effort is necessary to deal with north korea. david: why is this issue so important to you? kenneth, imprisoned in north korea, i seem to remember he was a resident of washington state. is that would cause you to take such an interest in the issue in particular? rep. delbene: i represent the west coast and when we heard about the intercontinental ballistic missile recently launched in north korea, its range has extended. i represent the west coast. veryke the issue seriously. it is important to me that we do everything possible not only for the region, but across the country and the world to use all diplomatic efforts possible to adjust the situation, the escalating situation in north korea. youd: what is the plan for going forward? we have talks in germany now, increasingly heated rhetoric from members of the administration. are you worried the diplomatic track is being closed? need tobene: i think we
push for the diplomatic track. as a member of congress, i introduced legislation to develop the joint commission. congress needs to take a stand and push for diplomatic efforts, ongoing, comp or has it, diplomatic efforts with our national partners to address the issue. that congressle can play and it is important that we in a bipartisan way make sure we have a strong voice on this issue. david: thank you very much, congresswoman suzan delbene. this is bloomberg. ♪
david: trade will be a big flash point at the g 20 summit this week. my colleague david westin talked to the director general of the world trade organization appeared david asked him what he hopes will come out of this week'summit. bear inirst thing to mind is this will probably be the first opportunity they have two really have a conversation
about concerns, problems, face to face and in him more than one kind of environment. that is a good opportunity because right now, what we need is to talk, to listen to each other. concerns and we cannot just ignore and say the other concerns are unreasonable. we all have to understand and figure out solutions. that is the value added of this meeting. >> your responsibility is to monitor and promote as much as possible global trade. give us your report card on where we stand globally. theave heard some things on trump administration. it is not the only place there's been talk about reducing trade. >> i think the trade involves global problems. for example, capacity instill production.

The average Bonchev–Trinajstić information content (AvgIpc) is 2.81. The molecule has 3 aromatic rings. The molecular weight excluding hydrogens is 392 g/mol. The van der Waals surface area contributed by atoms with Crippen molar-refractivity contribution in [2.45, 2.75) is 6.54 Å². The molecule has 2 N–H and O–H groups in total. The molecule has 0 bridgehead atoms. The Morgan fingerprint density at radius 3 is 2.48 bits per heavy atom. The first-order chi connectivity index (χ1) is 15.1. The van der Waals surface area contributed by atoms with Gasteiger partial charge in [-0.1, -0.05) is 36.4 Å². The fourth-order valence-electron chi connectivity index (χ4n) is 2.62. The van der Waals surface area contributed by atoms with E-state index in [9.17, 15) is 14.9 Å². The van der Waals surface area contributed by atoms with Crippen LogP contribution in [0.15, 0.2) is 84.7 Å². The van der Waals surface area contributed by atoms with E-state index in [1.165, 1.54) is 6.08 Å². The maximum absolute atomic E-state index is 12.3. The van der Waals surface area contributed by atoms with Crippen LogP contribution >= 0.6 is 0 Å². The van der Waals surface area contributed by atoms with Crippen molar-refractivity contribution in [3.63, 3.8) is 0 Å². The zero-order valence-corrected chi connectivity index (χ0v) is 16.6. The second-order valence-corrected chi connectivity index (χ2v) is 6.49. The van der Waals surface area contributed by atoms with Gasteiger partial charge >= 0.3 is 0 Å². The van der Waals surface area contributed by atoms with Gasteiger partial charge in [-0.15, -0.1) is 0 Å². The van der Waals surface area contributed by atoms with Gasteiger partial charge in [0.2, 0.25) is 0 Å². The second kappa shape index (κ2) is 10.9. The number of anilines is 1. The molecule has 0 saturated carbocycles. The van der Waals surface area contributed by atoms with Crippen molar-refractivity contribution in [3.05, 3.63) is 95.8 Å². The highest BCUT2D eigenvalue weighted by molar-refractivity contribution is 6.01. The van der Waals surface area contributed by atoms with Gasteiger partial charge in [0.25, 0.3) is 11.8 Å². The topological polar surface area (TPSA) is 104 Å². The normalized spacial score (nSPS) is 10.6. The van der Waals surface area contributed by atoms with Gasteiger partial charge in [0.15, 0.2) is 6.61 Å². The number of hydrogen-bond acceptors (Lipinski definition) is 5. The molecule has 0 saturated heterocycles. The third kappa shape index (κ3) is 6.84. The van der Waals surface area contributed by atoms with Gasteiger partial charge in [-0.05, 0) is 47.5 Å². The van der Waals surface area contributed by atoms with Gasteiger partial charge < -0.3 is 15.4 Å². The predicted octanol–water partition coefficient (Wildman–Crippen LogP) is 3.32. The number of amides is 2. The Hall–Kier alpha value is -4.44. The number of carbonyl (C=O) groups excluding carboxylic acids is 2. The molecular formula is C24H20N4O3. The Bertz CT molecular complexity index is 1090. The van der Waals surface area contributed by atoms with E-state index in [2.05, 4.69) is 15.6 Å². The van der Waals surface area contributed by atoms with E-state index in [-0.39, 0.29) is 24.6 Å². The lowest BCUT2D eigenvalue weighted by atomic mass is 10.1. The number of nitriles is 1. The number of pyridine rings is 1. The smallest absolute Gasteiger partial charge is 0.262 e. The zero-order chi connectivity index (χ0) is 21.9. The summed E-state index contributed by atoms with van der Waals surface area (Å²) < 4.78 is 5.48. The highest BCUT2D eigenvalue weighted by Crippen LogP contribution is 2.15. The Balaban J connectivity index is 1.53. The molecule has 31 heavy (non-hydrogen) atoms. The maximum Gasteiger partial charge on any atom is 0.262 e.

for example, concerns about distortion comes subsidies introducing to the economies. all of these are very global. the only way to fix a global problem is to talk with the major players and everybody is sitting around the table. a face-to-face conversation bilaterally and regionally is important. i think we have to explore all avenues because the concerns we have are not easy to fix. i think that is something we all have to bear in mind. about youre concerns organization. the president referred to it as a disaster. what do you say to the people who agree with that phrase about the organization that you represent? i have had already a few meetings with the u.s. -- about it. we had excellent conversations. do have concerns about the organization. they are concerned, for example, byut certain limits imposed the rules negotiated before. that affects everybody. we have to understand a little
bit more what they expect from an organization, how can the organization help address those? many things i hear the u.s. administration saying, there are that can be toolbox used to solve the problems in a constructive way. i think we need to explore that some more david:. david:that was the word -- david: that was the road trade -- executive general. he was speaking with david westin. up next, more on the historic g-20 meeting that kicks off tomorrow. you're looking at live pictures of protesters outside those meetings. more to come. this will work. -- this is bloomberg. ♪
this afternoon with mark trumped in. -- crumpton. led by new york, these states are suing the environmental protection the's decision to keep this pesticide on the market, despite studies showing it can harm children's brains. the epa says this -- they will review the lawsuit. german chancellor angela merkel met with south korea's president moon jae-in after north korea launched its first icbm. they discussed how to force kim jong-un's regime to change its behavior. we recognize that north korea is a big danger to global peace. the danger is that they continue their nuclear weapons program and we have to find how to uphold the pressure on the north korean regime. president moon says the crisis should be resolved in a peaceful way.